When airborne, the nose wheel is centred regardless of pedal or tiller position.

The tiller and pedals do work together, but I've never really thought of what exactly the system blending logic is. Pretty transparent to the pilot.

As mentioned by Woodreau, there is a disconnect button on the tiller that allows for the pedal steering to be disconnected during the rudder part of the flight control check.
 
VMCA787
Posts: 263
Joined: Fri Sep 04, 2020 9:31 pm

Re: Until when will the tiller be used?

Mon Sep 28, 2020 5:27 pm

The entire 747 family gives you 13 degrees of steering either side of neutral and 73 degrees with the tiller. The FCOM prohibits using the tiller on the takeoff roll because of the amount of authority the tiller has. In fact, we had a scenario for recurrent training with an MTOW with an engine failure at a very low speed. If you want to see the runway edge lights up very close, you have to be almost spring-loaded for an engine failure. And, pretty much any crew that went for the tiller went off the runway because of the sensitivity of the tiller.
 
User avatar
fr8mech
Posts: 8387
Joined: Mon Sep 26, 2005 9:00 am

Re: Until when will the tiller be used?

Mon Sep 28, 2020 8:36 pm

VMCA787 wrote:
The entire 747 family gives you 13 degrees of steering either side of neutral and 73 degrees with the tiller.


13 degrees is too much.

From the AMM for the -8 (the -400 is similar)

Directional Control Steering from the rudder pedals is limited to 7 DEG (Degree) left and right. Input from the tillers moves the nose gear a maximum of 70 DEG left and right. Autopilot inputs from the rollout control system, if engaged, can also steer the gear up to the rudder pedal limit.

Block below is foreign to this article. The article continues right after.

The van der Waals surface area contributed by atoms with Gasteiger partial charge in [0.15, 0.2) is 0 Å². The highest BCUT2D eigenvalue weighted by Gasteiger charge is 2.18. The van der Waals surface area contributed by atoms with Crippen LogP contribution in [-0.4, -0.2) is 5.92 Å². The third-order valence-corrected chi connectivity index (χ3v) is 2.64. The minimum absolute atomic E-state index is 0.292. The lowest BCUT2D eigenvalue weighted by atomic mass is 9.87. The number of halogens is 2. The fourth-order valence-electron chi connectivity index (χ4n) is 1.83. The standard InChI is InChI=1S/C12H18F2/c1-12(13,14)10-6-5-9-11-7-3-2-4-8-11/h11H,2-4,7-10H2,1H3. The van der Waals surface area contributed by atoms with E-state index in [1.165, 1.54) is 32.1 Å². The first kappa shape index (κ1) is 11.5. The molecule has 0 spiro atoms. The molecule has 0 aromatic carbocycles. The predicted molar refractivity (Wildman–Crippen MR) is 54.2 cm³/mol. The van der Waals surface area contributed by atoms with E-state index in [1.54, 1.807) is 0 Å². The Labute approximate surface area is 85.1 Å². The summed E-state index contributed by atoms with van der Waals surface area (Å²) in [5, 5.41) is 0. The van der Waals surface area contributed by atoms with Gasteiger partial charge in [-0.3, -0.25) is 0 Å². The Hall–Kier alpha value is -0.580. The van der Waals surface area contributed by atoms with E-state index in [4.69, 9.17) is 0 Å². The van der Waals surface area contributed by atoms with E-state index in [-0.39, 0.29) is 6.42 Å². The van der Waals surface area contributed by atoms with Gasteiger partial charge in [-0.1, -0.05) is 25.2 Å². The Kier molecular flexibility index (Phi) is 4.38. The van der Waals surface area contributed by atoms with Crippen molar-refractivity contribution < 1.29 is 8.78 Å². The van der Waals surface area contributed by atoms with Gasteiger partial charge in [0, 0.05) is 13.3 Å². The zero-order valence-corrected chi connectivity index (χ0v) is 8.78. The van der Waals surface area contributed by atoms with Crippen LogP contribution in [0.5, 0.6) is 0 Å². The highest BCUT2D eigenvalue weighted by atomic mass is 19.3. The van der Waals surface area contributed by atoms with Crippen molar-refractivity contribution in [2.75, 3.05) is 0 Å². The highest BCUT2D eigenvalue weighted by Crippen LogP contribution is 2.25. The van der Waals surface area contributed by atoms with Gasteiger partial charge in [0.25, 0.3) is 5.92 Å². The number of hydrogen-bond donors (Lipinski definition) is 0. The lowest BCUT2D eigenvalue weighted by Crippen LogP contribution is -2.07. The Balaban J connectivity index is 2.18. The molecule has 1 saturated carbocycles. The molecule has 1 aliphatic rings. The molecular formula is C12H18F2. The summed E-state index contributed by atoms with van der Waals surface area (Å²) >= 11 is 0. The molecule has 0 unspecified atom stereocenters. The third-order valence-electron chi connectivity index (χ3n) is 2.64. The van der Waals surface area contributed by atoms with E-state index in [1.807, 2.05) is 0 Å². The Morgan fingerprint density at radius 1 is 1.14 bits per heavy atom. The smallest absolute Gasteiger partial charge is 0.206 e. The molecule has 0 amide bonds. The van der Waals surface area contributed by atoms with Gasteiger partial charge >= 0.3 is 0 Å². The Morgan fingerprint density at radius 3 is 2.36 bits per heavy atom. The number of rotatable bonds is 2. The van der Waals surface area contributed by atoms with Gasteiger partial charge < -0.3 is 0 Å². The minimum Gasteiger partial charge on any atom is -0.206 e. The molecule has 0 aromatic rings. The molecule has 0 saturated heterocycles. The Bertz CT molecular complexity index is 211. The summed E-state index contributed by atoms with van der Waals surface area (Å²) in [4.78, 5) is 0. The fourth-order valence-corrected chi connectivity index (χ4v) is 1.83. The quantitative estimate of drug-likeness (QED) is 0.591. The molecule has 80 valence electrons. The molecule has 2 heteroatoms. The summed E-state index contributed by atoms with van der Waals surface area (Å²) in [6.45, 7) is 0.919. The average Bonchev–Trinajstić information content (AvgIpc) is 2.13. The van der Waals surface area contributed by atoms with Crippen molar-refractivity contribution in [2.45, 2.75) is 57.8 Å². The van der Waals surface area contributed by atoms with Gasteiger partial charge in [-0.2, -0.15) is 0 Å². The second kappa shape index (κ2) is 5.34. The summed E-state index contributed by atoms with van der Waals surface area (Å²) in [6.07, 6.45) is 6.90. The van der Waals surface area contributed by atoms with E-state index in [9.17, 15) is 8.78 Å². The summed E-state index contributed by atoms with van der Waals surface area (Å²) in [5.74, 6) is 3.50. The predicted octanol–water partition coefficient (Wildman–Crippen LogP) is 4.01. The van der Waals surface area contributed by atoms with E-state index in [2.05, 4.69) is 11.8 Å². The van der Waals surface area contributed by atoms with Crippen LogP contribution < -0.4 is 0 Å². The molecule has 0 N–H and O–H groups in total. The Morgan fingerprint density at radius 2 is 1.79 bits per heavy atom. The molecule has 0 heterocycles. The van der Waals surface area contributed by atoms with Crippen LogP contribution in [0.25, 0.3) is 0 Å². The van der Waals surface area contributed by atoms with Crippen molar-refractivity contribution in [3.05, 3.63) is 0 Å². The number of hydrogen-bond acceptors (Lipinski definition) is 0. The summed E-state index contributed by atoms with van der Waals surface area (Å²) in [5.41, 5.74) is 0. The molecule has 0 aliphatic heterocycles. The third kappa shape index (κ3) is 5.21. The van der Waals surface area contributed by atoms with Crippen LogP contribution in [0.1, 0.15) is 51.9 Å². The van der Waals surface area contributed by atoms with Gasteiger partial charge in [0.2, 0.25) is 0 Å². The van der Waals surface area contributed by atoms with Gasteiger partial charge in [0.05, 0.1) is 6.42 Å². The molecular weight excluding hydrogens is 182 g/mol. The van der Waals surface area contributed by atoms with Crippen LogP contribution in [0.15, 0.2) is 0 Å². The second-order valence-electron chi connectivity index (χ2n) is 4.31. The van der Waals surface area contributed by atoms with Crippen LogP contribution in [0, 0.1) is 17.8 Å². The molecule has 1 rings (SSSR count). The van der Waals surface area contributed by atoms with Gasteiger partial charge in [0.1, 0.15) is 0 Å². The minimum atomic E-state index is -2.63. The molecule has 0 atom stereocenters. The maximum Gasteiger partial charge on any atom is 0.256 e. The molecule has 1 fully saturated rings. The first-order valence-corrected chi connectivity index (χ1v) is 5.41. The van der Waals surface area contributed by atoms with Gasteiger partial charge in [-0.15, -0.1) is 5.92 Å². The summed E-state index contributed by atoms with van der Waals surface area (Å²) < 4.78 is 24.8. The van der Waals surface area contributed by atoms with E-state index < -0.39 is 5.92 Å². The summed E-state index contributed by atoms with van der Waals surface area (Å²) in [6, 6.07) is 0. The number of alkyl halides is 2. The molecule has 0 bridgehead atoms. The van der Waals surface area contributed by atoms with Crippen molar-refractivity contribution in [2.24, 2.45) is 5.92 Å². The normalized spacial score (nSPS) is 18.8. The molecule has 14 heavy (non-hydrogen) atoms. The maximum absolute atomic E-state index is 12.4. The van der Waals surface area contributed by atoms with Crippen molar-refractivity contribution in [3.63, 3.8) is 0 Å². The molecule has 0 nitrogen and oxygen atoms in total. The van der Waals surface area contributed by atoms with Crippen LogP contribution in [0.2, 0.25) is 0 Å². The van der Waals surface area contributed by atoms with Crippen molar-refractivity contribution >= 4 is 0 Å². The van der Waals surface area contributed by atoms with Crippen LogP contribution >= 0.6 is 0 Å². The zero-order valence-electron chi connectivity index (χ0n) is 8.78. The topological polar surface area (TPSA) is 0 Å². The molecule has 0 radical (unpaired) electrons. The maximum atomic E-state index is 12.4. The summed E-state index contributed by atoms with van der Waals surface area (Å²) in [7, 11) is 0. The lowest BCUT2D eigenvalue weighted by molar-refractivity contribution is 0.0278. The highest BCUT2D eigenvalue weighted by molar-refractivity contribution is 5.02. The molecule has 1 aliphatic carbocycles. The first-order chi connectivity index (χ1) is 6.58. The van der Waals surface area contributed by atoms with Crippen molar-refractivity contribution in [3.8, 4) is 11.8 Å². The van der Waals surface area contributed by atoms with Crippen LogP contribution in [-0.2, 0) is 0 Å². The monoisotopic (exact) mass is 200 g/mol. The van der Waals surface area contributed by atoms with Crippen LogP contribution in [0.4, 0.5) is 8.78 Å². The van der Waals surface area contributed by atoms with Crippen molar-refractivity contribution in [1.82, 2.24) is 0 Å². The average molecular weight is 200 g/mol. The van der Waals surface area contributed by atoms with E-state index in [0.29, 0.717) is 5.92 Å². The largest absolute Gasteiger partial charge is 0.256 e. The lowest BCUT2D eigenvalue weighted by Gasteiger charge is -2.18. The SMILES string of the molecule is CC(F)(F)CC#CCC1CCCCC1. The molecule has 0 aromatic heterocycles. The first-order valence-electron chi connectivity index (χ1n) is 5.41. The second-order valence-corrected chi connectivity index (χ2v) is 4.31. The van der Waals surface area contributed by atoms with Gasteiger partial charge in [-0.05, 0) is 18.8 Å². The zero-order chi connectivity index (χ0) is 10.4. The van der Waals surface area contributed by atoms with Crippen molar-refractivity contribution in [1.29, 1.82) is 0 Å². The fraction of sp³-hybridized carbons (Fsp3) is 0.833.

Incidentally, at 20 degrees the Body Gear System is armed.

I confess, I don’t recall the exact numbers on the Classics, but I don’t believe they are significantly different, if at all.
 
VMCA787
Posts: 263
Joined: Fri Sep 04, 2020 9:31 pm

Re: Until when will the tiller be used?

Tue Sep 29, 2020 5:35 am

That might be as it's been over 7 years since I was in a 744. I got that from an old FCTM I still had. To be honest, I don't think I have ever hit the stops on a rudder, as we talking about small inputs to maintain centerline. The important issue is you don't use tiller steering on the takeoff roll. That would be defined as moving the thrust levers out of idle for the purpose of setting takeoff thrust.
 
seven47
Posts: 35
Joined: Sun Feb 02, 2014 2:17 am

Re: Until when will the tiller be used?

Sat Oct 03, 2020 5:25 am

fr8mech wrote:
VMCA787 wrote:
The entire 747 family gives you 13 degrees of steering either side of neutral and 73 degrees with the tiller.


13 degrees is too much.

From the AMM for the -8 (the -400 is similar)

Directional Control Steering from the rudder pedals is limited to 7 DEG (Degree) left and right. Input from the tillers moves the nose gear a maximum of 70 DEG left and right. Autopilot inputs from the rollout control system, if engaged, can also steer the gear up to the rudder pedal limit.

Incidentally, at 20 degrees the Body Gear System is armed.

I confess, I don’t recall the exact numbers on the Classics, but I don’t believe they are significantly different, if at all.